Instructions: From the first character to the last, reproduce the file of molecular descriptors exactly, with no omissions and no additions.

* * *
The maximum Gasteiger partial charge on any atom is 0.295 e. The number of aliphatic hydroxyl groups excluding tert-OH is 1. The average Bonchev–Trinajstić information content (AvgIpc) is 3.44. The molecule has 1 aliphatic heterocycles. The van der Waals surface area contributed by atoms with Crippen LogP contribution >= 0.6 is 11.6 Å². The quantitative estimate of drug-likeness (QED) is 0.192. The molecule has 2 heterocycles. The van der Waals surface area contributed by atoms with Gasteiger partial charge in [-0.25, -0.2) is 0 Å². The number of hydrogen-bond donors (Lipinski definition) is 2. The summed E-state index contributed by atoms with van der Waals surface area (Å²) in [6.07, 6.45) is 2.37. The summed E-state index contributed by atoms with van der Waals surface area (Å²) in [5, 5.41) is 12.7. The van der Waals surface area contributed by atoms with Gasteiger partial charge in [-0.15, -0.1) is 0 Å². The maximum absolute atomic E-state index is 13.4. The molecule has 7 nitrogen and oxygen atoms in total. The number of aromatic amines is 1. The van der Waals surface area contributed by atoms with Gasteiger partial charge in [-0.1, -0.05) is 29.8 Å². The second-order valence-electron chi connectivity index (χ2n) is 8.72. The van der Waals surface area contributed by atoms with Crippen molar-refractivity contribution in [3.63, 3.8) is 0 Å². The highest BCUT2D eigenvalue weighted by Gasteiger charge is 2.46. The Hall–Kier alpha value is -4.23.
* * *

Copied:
The maximum Gasteiger partial charge on any atom is 0.295 e. The number of aliphatic hydroxyl groups excluding tert-OH is 1. The average Bonchev–Trinajstić information content (AvgIpc) is 3.44. The molecule has 1 aliphatic heterocycles. The van der Waals surface area contributed by atoms with Crippen LogP contribution >= 0.6 is 11.6 Å². The quantitative estimate of drug-likeness (QED) is 0.192. The molecule has 2 heterocycles. The van der Waals surface area contributed by atoms with Gasteiger partial charge in [-0.25, -0.2) is 0 Å². The number of hydrogen-bond donors (Lipinski definition) is 2. The summed E-state index contributed by atoms with van der Waals surface area (Å²) in [6.07, 6.45) is 2.37. The summed E-state index contributed by atoms with van der Waals surface area (Å²) in [5, 5.41) is 12.7. The van der Waals surface area contributed by atoms with Gasteiger partial charge in [-0.15, -0.1) is 0 Å². The maximum absolute atomic E-state index is 13.4. The molecule has 7 nitrogen and oxygen atoms in total. The number of aromatic amines is 1. The van der Waals surface area contributed by atoms with Gasteiger partial charge in [-0.1, -0.05) is 29.8 Å². The second-order valence-electron chi connectivity index (χ2n) is 8.72. The van der Waals surface area contributed by atoms with Crippen molar-refractivity contribution in [3.63, 3.8) is 0 Å². The highest BCUT2D eigenvalue weighted by Gasteiger charge is 2.46. The Hall–Kier alpha value is -4.23.